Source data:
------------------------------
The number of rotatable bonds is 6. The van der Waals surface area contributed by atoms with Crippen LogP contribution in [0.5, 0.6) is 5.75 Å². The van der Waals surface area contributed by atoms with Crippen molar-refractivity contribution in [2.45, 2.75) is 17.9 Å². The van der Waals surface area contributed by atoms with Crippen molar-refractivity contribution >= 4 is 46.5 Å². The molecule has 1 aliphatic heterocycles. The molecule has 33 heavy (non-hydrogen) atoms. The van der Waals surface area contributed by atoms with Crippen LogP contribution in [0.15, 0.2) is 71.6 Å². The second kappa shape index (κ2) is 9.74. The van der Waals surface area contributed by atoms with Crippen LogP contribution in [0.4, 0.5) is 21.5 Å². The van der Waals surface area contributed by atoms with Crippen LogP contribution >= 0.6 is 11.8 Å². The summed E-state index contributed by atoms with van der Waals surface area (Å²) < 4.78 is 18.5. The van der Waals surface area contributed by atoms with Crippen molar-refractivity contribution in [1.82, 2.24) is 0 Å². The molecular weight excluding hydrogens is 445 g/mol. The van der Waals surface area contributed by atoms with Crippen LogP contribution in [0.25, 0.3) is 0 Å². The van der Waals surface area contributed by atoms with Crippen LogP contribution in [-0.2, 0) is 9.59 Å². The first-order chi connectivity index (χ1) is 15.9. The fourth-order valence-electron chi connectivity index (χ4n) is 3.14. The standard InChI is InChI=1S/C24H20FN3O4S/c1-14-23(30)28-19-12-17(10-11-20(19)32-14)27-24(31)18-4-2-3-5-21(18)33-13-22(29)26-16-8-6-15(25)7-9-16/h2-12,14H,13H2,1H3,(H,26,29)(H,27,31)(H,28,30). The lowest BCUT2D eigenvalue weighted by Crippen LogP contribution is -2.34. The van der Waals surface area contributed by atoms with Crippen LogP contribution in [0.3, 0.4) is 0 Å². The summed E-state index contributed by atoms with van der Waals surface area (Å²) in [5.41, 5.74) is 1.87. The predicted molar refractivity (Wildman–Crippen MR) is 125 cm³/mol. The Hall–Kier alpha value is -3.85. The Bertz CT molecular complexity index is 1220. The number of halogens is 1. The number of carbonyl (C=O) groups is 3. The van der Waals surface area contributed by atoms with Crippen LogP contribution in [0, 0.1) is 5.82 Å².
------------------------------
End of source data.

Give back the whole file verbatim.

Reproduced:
The number of rotatable bonds is 6. The van der Waals surface area contributed by atoms with Crippen LogP contribution in [0.5, 0.6) is 5.75 Å². The van der Waals surface area contributed by atoms with Crippen molar-refractivity contribution in [2.45, 2.75) is 17.9 Å². The van der Waals surface area contributed by atoms with Crippen molar-refractivity contribution >= 4 is 46.5 Å². The molecule has 1 aliphatic heterocycles. The molecule has 33 heavy (non-hydrogen) atoms. The van der Waals surface area contributed by atoms with Crippen LogP contribution in [0.15, 0.2) is 71.6 Å². The second kappa shape index (κ2) is 9.74. The van der Waals surface area contributed by atoms with Crippen LogP contribution in [0.4, 0.5) is 21.5 Å². The van der Waals surface area contributed by atoms with Crippen LogP contribution >= 0.6 is 11.8 Å². The summed E-state index contributed by atoms with van der Waals surface area (Å²) < 4.78 is 18.5. The van der Waals surface area contributed by atoms with Crippen molar-refractivity contribution in [1.82, 2.24) is 0 Å². The molecular weight excluding hydrogens is 445 g/mol. The van der Waals surface area contributed by atoms with Crippen LogP contribution in [0.25, 0.3) is 0 Å². The van der Waals surface area contributed by atoms with Crippen LogP contribution in [-0.2, 0) is 9.59 Å². The first-order chi connectivity index (χ1) is 15.9. The fourth-order valence-electron chi connectivity index (χ4n) is 3.14. The standard InChI is InChI=1S/C24H20FN3O4S/c1-14-23(30)28-19-12-17(10-11-20(19)32-14)27-24(31)18-4-2-3-5-21(18)33-13-22(29)26-16-8-6-15(25)7-9-16/h2-12,14H,13H2,1H3,(H,26,29)(H,27,31)(H,28,30). The lowest BCUT2D eigenvalue weighted by Crippen LogP contribution is -2.34. The van der Waals surface area contributed by atoms with Crippen LogP contribution in [0.3, 0.4) is 0 Å². The summed E-state index contributed by atoms with van der Waals surface area (Å²) in [5.41, 5.74) is 1.87. The predicted molar refractivity (Wildman–Crippen MR) is 125 cm³/mol. The Hall–Kier alpha value is -3.85. The Bertz CT molecular complexity index is 1220. The number of halogens is 1. The number of carbonyl (C=O) groups is 3. The van der Waals surface area contributed by atoms with Crippen LogP contribution in [0, 0.1) is 5.82 Å².